Change doesn’t happen overnight, it always starts somewhere. A conversation, an idea …. a message in a bottle….
Lets reduce our plastic waste..
Waste Wise launched it’s Message in a Plastic Bottle program at John Curtin College of the Arts in 2015. The curriculum guide covers English, Maths, Science, Geography and Leadership. I was approached to trial the maths’ activities with my two year 7 classes by our Waste Wise School co-ordinator and sustainability guru science teacher. With the introduction of Year 7’s into high school in WA in the same year , I was excited about trialing a program that was cross-curricular and authentic. STEM wasn’t the buzz word at this stage, but as educators we have always known that learning experiences are improved if they are transferable.
Year One – 2016
- We trialed the lessons with two year 7 mathematics classes and some science classes. It was easy to follow, relevant, with very little preparation required by me. Big tick.
- My students informed me they were also learning about water in their geography lessons. Another big tick – its a part of the Yr 7 H.A.S.S program anyway
- With the trial getting two two big ticks – we decided we would expand the program to the other learning areas. Four teachers from the four learning areas attended a free workshop run by Waste Wise Schools. With time to collaborate, we decided to deliver the program in term one. This would used in English to support the students persuasive writing techniques, before the NAPLAN testing in term two.
Year Two – 2017
- Message in a Plastic Bottle is placed in the program for all year 7 Maths and Science classes. H.A.S.S and English trial the program.
- It is noted by the English teacher trialing the program that the integrated approach has helped improve students’ persuasive writing, and many used it in their NAPLAN writing. Another big tick.
Year Three – 2018
- We are inviting Waste Wise Schools to visit our school to deliver a workshop to new year 7 teachers.
- We plan to collect data to monitor what students have participated, yes, while it is in the program, we are a real school and there is always those teachers who run out of time because it wasn’t in the maths and science textbook.
- We will have a closer look at the work produced by students in English and use this as the measure of success to encourage other staff to continue the program. This data can then be shared with schools like yours.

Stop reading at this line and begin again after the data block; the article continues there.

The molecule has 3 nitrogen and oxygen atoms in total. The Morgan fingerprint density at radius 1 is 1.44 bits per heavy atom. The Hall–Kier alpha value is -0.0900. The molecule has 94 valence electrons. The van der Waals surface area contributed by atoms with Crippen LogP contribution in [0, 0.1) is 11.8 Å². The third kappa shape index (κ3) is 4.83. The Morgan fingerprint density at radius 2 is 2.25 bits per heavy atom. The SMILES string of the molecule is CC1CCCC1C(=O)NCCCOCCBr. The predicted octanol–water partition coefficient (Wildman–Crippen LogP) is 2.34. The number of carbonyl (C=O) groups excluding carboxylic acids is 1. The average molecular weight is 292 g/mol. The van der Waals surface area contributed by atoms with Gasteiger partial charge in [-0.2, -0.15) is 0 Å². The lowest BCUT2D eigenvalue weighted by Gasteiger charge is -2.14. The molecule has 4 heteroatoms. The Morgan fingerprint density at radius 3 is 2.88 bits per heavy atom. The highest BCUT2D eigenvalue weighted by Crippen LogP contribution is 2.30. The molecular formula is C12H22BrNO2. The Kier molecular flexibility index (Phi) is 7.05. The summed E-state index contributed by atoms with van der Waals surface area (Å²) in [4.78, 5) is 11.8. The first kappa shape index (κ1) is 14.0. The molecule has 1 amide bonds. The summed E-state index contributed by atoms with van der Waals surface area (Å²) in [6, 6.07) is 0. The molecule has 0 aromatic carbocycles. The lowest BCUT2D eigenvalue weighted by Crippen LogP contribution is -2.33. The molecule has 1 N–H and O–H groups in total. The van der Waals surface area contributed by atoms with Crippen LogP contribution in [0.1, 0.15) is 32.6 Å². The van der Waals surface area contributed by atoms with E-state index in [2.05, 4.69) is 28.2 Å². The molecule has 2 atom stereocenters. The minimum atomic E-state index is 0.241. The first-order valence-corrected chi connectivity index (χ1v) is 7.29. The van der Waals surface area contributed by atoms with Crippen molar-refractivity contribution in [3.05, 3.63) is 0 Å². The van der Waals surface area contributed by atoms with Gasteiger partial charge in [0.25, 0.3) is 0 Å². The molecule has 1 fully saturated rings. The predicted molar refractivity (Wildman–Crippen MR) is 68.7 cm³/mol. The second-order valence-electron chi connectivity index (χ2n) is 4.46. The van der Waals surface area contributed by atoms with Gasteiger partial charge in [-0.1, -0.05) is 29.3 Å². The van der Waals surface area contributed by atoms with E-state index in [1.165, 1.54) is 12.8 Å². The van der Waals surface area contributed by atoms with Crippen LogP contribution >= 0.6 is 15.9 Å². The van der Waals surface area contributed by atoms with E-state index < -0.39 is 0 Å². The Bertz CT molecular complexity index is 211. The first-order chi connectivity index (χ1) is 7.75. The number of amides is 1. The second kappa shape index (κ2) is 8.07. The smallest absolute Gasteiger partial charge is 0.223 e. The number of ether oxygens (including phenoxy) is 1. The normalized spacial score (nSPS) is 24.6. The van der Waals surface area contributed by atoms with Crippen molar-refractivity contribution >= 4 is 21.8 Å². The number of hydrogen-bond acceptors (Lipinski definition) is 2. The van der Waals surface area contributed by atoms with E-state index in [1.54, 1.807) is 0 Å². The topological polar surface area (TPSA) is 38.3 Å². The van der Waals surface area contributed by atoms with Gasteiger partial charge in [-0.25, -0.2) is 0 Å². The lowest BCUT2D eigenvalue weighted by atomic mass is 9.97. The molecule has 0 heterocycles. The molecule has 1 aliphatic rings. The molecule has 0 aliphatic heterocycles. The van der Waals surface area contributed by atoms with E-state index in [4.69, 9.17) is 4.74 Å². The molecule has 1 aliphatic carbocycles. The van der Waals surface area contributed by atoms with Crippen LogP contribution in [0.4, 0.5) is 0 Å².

So in conclusion, these government initiatives and educational programs are free and they are happy to come out to your school to deliver professional learning. This is a John Curtin College of the Arts example, of how we started to collaborate across the learning areas to bring STEAM learning practices into our school.
The world is producing too much waste. It is not sustainable, and it will not be fixed by some person in an ivory tower somewhere. Change happens through people. I have learned so much by participating in this program. I didn’t really think to much about the amount of plastic I was using prior.
What did I learn? There is no difference between bottled water in Western Australia and the quality of our tap water. Often the 2000 times more expensive bottled water you buy is just tap water. The environmental impact and the amount of waste produced by bottles of water is mind blowing – I highly recommend you watch the video. Twenty – First Century Waterfall
Consider the message that will be sent via NAPLAN when 12 year old children start writing about plastic water bottles in this standardised test.
THINK GLOBALLY BY ACTING LOCALLY
Message in a Plastic bottle PDF File Resources Years 7 – 10 Message_in_a_plastic_bottle_WEB
John Curtin College English Year 7 Persuasive Writing Booklet miapb_persuasive_writing